Monday, April 06, 2009

Rita Dove

Ludwig Van Beethoven's Return to Vienna
by Rita Dove

Oh you men who think or say that I am malevolent, stubborn,
or misanthropic, how greatly do you wrong me....

The Heiligenstadt Testament

Three miles from my adopted city
lies a village where I came to peace.
The world there was a calm place,
even the great Danube no more
than a pale ribbon tossed onto the landscape
by a girl's careless hand. Into this stillness

I had been ordered to recover.
The hills were gold with late summer;
my rooms were two, plus a small kitchen,
situated upstairs in the back of a cottage
at the end of the Herrengasse.
From my window I could see onto the courtyard
where a linden tree twined skyward —
leafy umbilicus canted toward light,
warped in the very act of yearning —
and I would feed on the sun as if that alone
would dismantle the silence around me.

At first I raged. Then music raged in me,
rising so swiftly I could not write quickly enough
to ease the roiling. I would stop
to light a lamp, and whatever I'd missed —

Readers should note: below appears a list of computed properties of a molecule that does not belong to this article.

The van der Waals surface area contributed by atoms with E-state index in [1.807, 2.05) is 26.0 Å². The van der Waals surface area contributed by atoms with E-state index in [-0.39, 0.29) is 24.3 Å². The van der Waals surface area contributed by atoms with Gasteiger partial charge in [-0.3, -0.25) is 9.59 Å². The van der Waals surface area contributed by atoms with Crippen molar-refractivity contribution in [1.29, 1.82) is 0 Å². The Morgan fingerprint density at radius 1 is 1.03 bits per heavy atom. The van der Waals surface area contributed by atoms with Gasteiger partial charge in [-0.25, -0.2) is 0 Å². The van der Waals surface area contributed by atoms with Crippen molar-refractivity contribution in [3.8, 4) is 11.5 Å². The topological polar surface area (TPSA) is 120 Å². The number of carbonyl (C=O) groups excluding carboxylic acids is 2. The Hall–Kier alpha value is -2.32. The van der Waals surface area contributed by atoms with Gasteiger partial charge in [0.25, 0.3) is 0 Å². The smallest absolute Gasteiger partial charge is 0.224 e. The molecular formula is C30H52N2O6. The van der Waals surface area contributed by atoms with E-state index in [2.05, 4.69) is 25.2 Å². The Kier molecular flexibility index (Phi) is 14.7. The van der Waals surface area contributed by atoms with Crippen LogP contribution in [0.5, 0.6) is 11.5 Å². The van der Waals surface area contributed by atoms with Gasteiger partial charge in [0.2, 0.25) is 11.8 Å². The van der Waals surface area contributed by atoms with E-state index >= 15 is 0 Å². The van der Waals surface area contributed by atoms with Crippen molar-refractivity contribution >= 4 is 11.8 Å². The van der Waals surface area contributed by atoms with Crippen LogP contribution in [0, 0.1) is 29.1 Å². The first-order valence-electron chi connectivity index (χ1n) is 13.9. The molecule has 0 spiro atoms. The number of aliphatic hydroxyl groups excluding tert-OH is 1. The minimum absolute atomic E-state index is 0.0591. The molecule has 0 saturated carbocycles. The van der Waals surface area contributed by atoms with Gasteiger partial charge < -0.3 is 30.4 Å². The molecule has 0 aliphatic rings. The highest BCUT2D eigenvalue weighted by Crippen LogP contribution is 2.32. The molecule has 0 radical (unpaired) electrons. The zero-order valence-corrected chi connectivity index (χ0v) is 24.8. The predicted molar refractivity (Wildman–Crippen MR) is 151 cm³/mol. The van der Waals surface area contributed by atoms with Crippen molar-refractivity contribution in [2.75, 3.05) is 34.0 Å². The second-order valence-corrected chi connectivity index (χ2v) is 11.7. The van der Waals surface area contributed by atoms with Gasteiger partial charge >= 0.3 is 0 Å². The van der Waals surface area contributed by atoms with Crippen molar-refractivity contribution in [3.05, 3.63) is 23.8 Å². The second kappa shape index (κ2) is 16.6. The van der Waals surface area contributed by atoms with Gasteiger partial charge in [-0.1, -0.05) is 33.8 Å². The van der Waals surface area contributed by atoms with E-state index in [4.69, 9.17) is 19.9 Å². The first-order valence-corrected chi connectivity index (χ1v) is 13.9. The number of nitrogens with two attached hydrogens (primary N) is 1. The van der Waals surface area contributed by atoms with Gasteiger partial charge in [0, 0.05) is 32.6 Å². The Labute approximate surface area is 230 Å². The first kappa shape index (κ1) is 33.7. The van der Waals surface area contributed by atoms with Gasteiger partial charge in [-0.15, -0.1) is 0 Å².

larks flying to nest, church bells, the shepherd's
home-toward-evening song — rushed in, and I
would rage again.

I am by nature a conflagration;
I would rather leap
than sit and be looked at.
So when my proud city spread
her gypsy skirts, I reentered,
burning towards her greater, constant light.

Call me rough, ill-tempered, slovenly— I tell you,
every tenderness I have ever known
has been nothing
but thwarted violence, an ache
so permanent and deep, the lightest touch
awakens it. . . . It is impossible

to care enough. I have returned
with a second Symphony
and 15 Piano Variations
which I've named Prometheus,
after the rogue Titan, the half-a-god
who knew the worst sin is to take
what cannot be given back.

I smile and bow, and the world is loud.
And though I dare not lean in to shout
Can't you see that I'm deaf?
I also cannot stop listening.

Today's Poetry month daily poem from A fine dramatic monologue, this one captures Beethoven's regal, tempestuous nature as he confronts his growing deafness. I love the first three stanzas, the vivid picture they create of the calm paradise to which he has retired, belied by the dread of his own approaching storm. I can almost hear growing crescendos of his 6th symphony, the Pastorale --although he may have been totally deaf by the time he got to that composition. Where I find the poem gets flabby is in the final two stanzas. Too talky, too equivocal, too much commentary. If I were to revise this poem, I would take away the explanation of Titan. Who needs it? Just the name Titan is enough. And end the poem with

I smile and bow, and the world is loud.
And I dare not lean in to shout
Can't you see that I am deaf?
-- for I am always listening.

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